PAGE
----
True or False:
The NBA, NFL, and other professional sports leagues exist to provide physically gifted athletes a way to utilize their talents and earn a living.
The answer depends on the causes. Did someone create arenas intentionally for athletes to display their abilities? Or did groups of talented competitors play their respective sport and then naturally organize into the leagues? If you struggle to decide, I suspect it’s because both scenarios contain truth.
A growing body of research illustrates a similar dilemma that arises as scientists seek to understand the world around us. From the physical laws to the characteristics of Earth to the functioning of the smallest bacteria, things look designed. But are they truly designed or can natural processes provide an explanation?
A recent psychological study produced results that indicate humans are primed to see purpose. In other words, humans tend to agree with purpose-seeking explanations. For example:
- Earthworms tunnel underground to aerate the soil.
- Mites live on skin to consume dead skin cells.
- The Sun makes light so that plants can photosynthesize.
- Earthquakes happen because tectonic plates must align.
Do earthworms think, “The soil needs aerating,” and then tunnel underground? No. Because earthworms tunnel underground, the soil gets aerated as a by-product.
Researchers in the study noted that, when pressed for time, people tend to agree with the purpose-seeking explanations (like the one above). More time to think facilitated a proper recognition of cause-and-effect. Yet, the study authors noted that subjects still tended to agree with statements like, “The Earth has an ozone layer in order to protect it from UV rays” (which those surveyed deemed false). While ozone clearly protects Earth’s surface from UV rays, research demonstrates that the ozone layer arises naturally in an atmosphere enriched in oxygen produced by photosynthetic organisms. But does a “natural” explanation mean that some Being didn’t design the whole process to insure a protective ozone layer?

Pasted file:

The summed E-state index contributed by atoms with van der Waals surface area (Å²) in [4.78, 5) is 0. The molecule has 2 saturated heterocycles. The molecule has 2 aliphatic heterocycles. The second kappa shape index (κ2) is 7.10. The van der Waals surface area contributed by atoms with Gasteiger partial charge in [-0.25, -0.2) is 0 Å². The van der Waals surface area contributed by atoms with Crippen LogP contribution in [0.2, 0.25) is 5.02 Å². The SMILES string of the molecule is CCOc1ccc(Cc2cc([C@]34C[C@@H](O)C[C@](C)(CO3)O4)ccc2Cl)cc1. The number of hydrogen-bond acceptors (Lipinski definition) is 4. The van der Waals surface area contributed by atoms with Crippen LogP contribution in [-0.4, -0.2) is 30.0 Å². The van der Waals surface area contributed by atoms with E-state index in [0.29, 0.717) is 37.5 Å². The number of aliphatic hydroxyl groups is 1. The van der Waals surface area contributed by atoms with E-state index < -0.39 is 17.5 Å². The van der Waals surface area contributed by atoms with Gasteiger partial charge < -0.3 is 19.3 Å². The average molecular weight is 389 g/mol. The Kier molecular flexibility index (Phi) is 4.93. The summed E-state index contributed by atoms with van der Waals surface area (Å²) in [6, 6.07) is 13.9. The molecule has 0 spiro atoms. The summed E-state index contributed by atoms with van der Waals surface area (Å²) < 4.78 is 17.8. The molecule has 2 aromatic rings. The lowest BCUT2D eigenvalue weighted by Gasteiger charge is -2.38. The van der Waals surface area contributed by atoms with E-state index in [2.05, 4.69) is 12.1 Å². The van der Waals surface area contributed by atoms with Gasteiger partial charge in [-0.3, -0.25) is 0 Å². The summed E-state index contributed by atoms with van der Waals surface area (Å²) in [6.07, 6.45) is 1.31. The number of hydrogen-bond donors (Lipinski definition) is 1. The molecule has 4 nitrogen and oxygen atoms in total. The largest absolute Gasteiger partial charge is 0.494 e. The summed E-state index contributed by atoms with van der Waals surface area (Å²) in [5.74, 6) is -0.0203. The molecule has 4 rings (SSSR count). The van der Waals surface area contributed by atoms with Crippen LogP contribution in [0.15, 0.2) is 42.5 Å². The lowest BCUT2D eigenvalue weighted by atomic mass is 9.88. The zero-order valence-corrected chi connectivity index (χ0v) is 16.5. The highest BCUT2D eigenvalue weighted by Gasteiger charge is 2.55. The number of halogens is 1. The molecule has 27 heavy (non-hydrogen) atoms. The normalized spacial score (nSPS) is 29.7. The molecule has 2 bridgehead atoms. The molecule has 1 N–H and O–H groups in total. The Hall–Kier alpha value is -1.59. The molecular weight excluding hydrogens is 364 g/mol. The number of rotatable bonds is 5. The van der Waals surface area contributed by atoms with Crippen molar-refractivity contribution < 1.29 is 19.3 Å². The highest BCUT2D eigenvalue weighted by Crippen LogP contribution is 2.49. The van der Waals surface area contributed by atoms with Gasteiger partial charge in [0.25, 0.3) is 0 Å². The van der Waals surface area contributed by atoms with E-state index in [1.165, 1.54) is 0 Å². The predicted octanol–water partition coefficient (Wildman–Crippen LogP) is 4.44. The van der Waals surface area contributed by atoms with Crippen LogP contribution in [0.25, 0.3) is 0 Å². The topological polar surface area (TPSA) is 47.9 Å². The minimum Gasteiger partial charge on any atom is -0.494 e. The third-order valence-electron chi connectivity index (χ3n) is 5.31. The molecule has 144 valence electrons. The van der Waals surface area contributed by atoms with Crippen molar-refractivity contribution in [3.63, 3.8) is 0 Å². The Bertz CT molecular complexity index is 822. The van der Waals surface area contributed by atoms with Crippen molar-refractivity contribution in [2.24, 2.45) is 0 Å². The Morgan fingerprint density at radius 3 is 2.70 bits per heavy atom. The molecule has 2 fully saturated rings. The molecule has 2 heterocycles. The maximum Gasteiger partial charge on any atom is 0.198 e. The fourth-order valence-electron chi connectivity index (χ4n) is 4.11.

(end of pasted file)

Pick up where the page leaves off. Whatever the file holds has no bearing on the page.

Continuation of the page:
But the study highlights a deeper issue. Along with others, it convincingly demonstrates that people tend to favor purpose-seeking explanations. It also reveals that this tendency exists in the religious as well as the nonreligious. The question is: in what type of worldview does this conclusion fit more comfortably?
On a related topic, another study found that religious belief promotes self-control. Using data accumulated over eight decades, a team of psychologists determined that genuine “religious belief and piety promoted self-control.” The same does not apply to “spiritual” people. It seems the important components are the actual religious practices like prayer, meditation and attending religious services. But, it’s not just the practices. Those who engage in religious practices for external reasons don’t exhibit the greater degree of self-control that true followers do.
If the universe and all it encompasses has no purpose and draws its existence from purposeless processes, does it make sense that people tend to want explanations that favor purpose? Why do people who believe something untrue (that a God exists) exhibit greater self-control? Is self-control unnatural?
On the other hand, if a divine Being created this universe and interacts closely with it, does it make sense that people tend to seek explanations that favor purpose? Would belief in that Being lead to a more disciplined life? The answer seems obvious.